There is so much to deal with after an auto accident – insurance claims, medical bills, car repairs, and doctor’s appointments. The aftermath of an auto accident can affect one’s mental health and cause emotional distress too, even post-traumatic stress disorder (PTSD).
Research shows a large number of car accident victims suffer from PTSD in the United States and worldwide. From flashbacks to nightmares—many live day-to-day trying to avoid things that remind them of the accident. Some even have a hard time ever getting behind the wheel of a car again.
What exactly is PTSD and how is it diagnosed? While worry and stress are normal after an auto accident, PTSD is more severe and requires treatment and recovery through a medical professional.
What is Post Traumatic Stress?
According to the American Psychiatric Association, PTSD is a psychiatric disorder caused by witnessing or experiencing a traumatic event such as a natural disaster, serious injury, war, or a serious accident, among other events. PTSD is most commonly recognized as a disorder that affects war and combat veterans; however, it can affect anyone.
It is estimated that 3.5% of adults in the U.S. will be diagnosed with PTSD every year, and more than 10% of adults will experience PTSD in their lifetime. People experiencing PTSD will have intense and troubling thoughts that occur long after the experienced traumatic event.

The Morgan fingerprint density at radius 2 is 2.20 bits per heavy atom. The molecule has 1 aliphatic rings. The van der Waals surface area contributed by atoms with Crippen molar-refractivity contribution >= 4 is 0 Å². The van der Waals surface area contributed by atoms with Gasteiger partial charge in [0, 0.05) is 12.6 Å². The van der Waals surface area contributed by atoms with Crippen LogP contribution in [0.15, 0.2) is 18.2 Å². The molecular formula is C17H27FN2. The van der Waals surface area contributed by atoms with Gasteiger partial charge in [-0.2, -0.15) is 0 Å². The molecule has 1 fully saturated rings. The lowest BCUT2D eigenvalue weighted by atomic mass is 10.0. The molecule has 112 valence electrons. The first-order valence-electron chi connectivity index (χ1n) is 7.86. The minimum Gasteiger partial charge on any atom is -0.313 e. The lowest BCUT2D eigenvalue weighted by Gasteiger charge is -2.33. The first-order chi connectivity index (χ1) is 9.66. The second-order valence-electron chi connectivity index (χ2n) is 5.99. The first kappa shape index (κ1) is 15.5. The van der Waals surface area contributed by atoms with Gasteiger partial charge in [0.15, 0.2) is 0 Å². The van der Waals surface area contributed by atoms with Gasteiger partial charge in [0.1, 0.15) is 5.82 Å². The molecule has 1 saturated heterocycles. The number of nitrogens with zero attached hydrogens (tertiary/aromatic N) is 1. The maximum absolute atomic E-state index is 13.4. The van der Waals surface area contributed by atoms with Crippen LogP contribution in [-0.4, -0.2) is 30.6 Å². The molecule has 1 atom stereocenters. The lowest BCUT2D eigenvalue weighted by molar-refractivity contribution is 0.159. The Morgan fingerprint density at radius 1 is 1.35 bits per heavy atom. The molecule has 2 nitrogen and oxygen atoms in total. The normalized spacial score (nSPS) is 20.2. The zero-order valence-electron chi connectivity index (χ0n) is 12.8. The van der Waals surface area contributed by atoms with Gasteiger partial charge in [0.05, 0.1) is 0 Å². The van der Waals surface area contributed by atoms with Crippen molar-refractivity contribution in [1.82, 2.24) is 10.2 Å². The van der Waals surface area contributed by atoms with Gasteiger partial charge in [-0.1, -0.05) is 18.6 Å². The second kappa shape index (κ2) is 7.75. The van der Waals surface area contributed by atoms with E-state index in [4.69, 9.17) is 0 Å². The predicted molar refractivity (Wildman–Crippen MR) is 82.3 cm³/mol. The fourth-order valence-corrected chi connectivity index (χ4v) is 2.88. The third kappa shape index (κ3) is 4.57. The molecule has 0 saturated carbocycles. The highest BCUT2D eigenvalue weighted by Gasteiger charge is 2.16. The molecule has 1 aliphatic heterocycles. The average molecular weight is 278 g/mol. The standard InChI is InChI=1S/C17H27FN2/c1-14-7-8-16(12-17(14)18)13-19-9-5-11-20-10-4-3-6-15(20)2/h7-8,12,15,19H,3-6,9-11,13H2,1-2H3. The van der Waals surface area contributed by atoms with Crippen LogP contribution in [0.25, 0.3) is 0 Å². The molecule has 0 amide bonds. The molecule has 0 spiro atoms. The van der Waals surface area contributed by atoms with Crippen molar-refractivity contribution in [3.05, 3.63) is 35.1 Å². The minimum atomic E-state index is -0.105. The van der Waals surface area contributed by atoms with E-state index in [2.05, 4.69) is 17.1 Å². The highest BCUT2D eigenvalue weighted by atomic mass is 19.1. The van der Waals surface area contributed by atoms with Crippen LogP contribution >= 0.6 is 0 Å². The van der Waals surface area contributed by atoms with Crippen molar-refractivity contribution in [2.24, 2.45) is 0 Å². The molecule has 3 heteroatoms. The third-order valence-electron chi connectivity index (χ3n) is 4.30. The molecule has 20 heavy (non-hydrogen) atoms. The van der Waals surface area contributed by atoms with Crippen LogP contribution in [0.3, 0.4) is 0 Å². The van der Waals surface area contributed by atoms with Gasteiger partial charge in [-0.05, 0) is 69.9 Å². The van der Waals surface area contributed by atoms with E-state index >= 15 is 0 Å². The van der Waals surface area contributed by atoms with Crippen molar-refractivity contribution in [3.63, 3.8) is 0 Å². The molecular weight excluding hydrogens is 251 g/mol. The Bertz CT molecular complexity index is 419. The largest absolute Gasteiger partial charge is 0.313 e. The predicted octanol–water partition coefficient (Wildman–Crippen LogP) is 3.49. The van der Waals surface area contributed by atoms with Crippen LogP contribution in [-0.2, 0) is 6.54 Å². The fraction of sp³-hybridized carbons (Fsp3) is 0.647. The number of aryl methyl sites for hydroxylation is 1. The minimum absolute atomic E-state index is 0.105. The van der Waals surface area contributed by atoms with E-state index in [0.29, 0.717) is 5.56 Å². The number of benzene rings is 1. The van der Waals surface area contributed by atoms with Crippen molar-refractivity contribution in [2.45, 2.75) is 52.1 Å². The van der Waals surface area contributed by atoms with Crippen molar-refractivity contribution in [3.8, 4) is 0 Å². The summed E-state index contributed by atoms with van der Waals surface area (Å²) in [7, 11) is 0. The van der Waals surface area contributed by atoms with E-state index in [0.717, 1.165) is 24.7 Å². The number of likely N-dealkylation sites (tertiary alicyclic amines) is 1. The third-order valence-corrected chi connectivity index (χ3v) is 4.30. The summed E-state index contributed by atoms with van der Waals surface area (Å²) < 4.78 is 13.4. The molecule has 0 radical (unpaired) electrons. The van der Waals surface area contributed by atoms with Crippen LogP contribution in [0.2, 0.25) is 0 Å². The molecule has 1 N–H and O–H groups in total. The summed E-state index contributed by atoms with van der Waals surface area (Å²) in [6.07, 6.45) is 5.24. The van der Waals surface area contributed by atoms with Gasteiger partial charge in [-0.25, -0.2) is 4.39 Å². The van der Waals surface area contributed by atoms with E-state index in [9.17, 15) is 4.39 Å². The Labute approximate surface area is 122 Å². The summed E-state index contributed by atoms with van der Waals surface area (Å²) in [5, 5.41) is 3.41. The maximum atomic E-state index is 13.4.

Sufferers of PTSD will experience symptoms in four categories: intrusion, avoidance, alterations on cognition and mood, and alterations in arousal and reactivity. PTSD symptoms are not as obvious as physical injuries and may take some time to develop. In fact, some PTSD patients do not notice a change in mood and behavior until weeks after the event.
- Intrusion: For those with PTSD, they may have intrusive thoughts that interfere with their day-to-day lives. In the case of an auto accident victim, they may have distressing dreams about the accident or vivid flashbacks. In some cases, the person may feel like they are re-living the accident or seeing it again in real-time.